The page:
We’re having a heatwave, a tropical heatwave, the temperature’s rising, it isn’t surprising … somehow, I think that, were Marilyn to be alive and high-kicking, even she would have looked at what England considers a heatwave, and have given a bit of a pout. It wasn’t a heatwave. It was quite hot. It was eat-ice-cream weather. It was a day for saying ‘Looks like the summer will soon be over’, which is the default position with the English (and I do mean the English). If it is hot, the news automatically switches to stats about how many elderly people drop dead. More than normal, apparently. The problem with this is that, if there is a flood, it shakes the fabric of civilisation, and the news automatically switches to stats about how many elderly people drop dead. How many? More than normal.
What, though, if it is cold. Yes, automatically switches to stats about how many elderly people drop dead when it is a bit shivery. In fact, the self-styled ‘extremes in temperature’ are so pathetic that they out-number the times of the year when everything is temperate, i.e. the weather is overcast, a bit, as a result of which the news automatically switches to stats about how many elderly people drop dead when it is normal.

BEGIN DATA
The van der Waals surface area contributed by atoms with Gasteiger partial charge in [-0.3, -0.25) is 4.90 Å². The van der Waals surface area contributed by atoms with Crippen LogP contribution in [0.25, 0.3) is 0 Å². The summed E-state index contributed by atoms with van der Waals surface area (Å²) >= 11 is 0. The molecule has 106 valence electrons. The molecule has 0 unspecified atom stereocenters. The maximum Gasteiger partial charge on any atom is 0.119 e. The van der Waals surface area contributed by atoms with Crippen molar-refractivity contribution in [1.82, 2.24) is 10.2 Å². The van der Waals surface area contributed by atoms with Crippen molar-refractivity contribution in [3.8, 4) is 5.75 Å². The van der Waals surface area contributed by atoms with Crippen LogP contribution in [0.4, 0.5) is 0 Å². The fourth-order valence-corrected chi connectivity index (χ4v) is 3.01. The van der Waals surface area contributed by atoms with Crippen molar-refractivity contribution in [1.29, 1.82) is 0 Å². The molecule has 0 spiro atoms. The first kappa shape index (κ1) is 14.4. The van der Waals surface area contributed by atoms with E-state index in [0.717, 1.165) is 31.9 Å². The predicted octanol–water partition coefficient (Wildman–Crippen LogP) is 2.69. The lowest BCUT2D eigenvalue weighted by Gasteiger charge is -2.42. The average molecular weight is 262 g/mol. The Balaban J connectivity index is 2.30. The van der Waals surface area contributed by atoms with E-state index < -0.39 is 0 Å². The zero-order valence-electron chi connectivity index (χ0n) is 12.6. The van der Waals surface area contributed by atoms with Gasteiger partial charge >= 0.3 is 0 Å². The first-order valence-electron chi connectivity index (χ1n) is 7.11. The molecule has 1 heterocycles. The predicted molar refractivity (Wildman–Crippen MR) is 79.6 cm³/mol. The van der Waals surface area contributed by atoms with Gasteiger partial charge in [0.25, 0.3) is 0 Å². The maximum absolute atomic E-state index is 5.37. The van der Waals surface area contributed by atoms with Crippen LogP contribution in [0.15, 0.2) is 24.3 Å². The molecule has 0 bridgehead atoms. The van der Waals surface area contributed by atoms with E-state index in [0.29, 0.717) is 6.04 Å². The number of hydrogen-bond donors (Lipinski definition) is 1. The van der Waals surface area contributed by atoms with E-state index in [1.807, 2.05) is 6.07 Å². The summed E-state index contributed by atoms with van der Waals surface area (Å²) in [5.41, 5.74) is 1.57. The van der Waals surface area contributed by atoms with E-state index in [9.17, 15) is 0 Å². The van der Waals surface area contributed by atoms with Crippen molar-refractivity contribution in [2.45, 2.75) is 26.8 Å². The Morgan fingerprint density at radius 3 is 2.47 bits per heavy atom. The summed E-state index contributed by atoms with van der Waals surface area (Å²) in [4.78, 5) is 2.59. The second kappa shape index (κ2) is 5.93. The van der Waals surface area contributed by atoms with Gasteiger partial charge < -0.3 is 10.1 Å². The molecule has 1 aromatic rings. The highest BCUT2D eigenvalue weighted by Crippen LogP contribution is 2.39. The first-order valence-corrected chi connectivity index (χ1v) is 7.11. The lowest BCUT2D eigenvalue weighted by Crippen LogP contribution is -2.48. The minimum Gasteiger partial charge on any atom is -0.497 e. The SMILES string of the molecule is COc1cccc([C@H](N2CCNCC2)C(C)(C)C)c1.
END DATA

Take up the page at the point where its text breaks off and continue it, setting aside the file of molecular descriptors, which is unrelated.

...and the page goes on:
The fetishisation of weather forecasts is a weird national characteristic. I mean, do we actually need to know what the weather will be doing? Do we need to have meteorological proof, for heaven’s sake? I propose that, for one calendar year, all weather bulletins be stopped. Completely. On the radio, on the television, on web-sites, on Twitter. Let’s just pack it in, and get used to the idea of a bit of a surprise. The Met Office (in Exeter) has certainly brought great employment to Exeter, and has in the process pushed up the price of my house. I am eternally – well, not eternally – grateful. But I think they need to be given a fifty-two week paid furlough. Yes, paid. As a taxpayer, I would fork out for there to be no news about what the next day held in store. And that’s largely because I know: same as usual. We do not have floods, snow, cold or heat in this country. Not really.
We have overflows, flurries, chills and slightly uncomfortable warmth. Plainly, we need to get out more. Or perhaps I mean, stay in.